BRETTON WOODS – The Boston firm, HDR Engineering, will do the economic impact study of federal land ownership in Coos County.
Coos County Treasurer Fred King, who was charged with overseeing the project for the county commission and delegation, said North Country Council recommended the firm from the six proposals received last fall. HDR Engineering is an international architecture, engineering, consulting firm. The Boston office did the 2012 State Rail Plan for the N.H. Department of Transportation. King said NCC has been in contact with HDR Vice President Peter Reilly.
The Request for Proposals issued for the study set a maximum budget of $50,000. HDR's proposal called for a budget of $44,650.
King said the delegation set aside $50,000 for the study in the 2012 budget. He said he will be sending a letter to the U.S. Fish and Wildlife Service regional office in Hadley, Mass., following up on his request that the service help cover the cost of the study. The study was prompted by the Androscoggin Headwaters Conservation Project, which protected over 31,000 acres of land around the headwaters of the Androscoggin River. Of the total, 7,452 acres was added to the wildlife refuge.
King noted that Umbagog National Wildlife Refuge Manager Paul Casey had requested to see a copy of the plan before the contract was signed. He said Casey can see the contract after the service puts its money down. King said he is also requesting the Trust for Public Lands, which facilitated the headwaters initiative, contribute to the cost of the study. Trust officials had specified a willingness to contribute if they were allowed to have input on the Request for Proposals.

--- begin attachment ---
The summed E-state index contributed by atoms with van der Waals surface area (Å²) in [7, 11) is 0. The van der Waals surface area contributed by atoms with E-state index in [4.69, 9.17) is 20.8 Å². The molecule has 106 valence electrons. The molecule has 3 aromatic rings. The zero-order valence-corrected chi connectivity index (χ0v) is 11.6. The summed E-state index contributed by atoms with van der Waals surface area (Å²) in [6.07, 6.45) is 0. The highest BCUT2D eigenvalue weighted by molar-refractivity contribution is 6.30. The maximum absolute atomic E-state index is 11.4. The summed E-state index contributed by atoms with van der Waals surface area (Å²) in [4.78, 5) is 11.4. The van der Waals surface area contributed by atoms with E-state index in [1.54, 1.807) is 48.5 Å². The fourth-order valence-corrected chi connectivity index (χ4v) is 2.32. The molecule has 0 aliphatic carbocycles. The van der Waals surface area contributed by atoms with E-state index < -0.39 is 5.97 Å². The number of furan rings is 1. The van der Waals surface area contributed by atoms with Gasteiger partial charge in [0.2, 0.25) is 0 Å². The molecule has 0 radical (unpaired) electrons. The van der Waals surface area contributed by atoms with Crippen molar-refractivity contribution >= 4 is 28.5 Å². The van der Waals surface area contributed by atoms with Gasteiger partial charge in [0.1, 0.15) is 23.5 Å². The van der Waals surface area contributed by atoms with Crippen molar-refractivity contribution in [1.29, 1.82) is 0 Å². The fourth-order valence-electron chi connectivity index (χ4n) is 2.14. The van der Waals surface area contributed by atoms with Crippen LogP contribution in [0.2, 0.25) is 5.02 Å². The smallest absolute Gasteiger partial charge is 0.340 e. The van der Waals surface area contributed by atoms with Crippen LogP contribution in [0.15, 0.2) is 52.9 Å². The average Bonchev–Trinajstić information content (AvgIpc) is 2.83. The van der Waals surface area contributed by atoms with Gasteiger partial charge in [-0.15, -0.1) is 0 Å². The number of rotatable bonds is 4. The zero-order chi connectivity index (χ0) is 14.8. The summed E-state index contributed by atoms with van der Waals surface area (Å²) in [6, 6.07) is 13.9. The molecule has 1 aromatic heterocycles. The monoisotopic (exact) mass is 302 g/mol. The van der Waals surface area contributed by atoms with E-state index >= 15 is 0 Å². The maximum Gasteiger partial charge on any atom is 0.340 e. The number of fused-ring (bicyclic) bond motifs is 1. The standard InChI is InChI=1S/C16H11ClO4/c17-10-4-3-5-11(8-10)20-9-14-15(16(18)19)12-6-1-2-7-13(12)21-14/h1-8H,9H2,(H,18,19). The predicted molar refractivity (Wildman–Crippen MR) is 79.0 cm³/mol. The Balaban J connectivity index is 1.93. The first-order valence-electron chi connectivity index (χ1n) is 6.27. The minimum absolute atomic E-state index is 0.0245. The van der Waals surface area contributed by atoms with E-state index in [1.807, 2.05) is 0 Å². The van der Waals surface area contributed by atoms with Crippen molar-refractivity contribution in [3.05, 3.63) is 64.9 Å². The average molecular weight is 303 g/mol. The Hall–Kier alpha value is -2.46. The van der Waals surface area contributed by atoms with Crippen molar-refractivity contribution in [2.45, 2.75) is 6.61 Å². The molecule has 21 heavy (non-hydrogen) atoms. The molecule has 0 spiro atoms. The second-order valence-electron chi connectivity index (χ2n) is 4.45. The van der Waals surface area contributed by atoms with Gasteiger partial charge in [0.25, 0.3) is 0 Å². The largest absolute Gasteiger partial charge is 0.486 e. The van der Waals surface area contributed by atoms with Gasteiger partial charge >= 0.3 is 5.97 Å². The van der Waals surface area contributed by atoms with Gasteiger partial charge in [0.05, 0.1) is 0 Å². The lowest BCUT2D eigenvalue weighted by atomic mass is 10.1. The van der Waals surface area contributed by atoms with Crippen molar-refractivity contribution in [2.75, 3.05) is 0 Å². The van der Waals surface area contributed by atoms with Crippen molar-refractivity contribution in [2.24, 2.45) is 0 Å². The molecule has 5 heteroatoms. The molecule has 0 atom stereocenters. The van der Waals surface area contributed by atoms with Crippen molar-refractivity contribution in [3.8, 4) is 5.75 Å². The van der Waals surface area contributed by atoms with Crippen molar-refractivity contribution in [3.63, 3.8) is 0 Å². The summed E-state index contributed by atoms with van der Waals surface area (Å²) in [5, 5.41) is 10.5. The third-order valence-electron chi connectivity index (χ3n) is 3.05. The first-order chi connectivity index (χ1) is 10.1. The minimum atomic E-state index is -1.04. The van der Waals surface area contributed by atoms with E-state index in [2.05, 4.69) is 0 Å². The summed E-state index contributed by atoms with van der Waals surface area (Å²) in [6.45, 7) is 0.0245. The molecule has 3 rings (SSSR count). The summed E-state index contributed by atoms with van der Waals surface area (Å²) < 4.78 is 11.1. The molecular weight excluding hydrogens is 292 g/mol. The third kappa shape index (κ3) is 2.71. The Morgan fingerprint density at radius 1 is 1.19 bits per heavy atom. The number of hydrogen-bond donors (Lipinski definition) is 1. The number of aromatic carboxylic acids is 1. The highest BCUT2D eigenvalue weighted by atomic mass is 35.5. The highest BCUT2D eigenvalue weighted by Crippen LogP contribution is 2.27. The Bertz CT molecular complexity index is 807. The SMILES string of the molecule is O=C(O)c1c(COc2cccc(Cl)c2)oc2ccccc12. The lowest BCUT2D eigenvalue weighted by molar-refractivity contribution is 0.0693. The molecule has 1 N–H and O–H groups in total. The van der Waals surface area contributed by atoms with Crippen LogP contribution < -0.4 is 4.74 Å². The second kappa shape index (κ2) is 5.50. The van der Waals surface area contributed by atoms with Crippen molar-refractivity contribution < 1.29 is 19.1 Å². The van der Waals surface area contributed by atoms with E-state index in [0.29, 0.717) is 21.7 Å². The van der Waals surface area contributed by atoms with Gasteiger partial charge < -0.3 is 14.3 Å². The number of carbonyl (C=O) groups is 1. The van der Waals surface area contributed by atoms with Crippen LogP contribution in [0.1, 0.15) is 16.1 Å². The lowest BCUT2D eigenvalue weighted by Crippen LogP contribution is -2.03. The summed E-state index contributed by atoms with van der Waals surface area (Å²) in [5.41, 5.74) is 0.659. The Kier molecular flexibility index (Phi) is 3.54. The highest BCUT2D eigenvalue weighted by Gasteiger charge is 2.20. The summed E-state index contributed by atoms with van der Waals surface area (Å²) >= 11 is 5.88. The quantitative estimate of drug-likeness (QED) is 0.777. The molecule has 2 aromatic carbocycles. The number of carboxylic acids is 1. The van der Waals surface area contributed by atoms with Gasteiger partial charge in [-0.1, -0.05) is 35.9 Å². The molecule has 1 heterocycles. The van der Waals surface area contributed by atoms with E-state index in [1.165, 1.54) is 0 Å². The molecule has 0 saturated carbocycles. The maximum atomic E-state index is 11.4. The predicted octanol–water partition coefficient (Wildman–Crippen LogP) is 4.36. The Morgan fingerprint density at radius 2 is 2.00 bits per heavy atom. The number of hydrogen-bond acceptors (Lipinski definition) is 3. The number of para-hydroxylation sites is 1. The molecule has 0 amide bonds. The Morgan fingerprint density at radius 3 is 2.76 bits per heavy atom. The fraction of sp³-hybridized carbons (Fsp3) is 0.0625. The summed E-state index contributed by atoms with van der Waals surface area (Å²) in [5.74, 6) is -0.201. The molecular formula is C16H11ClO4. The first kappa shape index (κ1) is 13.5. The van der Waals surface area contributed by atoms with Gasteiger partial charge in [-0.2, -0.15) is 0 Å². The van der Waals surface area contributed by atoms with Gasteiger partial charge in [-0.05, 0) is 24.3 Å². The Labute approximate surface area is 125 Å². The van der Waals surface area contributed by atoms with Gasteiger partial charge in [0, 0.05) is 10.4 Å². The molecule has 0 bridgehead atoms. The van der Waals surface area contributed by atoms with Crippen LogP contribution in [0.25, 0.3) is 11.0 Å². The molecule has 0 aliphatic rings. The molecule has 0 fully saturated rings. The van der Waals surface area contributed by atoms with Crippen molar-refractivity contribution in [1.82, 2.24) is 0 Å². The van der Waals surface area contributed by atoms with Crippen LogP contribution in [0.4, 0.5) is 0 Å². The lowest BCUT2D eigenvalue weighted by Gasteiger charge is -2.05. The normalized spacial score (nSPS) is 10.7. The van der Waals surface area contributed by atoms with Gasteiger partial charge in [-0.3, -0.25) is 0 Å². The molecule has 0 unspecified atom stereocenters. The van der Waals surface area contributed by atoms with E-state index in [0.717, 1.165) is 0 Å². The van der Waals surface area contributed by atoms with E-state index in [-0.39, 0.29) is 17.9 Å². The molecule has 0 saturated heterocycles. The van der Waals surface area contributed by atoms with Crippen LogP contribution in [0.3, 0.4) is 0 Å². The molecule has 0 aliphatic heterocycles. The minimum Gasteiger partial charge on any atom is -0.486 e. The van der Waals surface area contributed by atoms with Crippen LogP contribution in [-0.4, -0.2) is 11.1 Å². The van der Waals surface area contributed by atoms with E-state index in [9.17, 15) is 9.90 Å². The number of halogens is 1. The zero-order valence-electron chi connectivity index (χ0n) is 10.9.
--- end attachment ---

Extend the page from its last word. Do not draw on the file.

King said the study will be an independent study and he has worked with NCC to ensure there is no political agenda. He said he expects the study will take several months.
The commission voted unanimously to approve the selection of HDR.
The commissioners opened three bids to redesign and upgrade the Coos County website. Mainstay Technologies of Laconia, Sunny Valley Creations of Columbia, and Virtual Towns & Schools of Maynard, Mass., submitted proposal to do the webpage. Commissioner Paul Grenier made a motion to have the county's IT director, David Leveille, review the proposals and make a recommendation to the commission at the September meeting.
Delegation Chair Robert Theberge thanked the commission for moving forward on hiring a company to upgrade the webpage. He said the webpage can be an economic tool for the county. He said he was glad to see the commission was having the proposals reviewed and looking at the scope of work proposed and not just based a decision on price.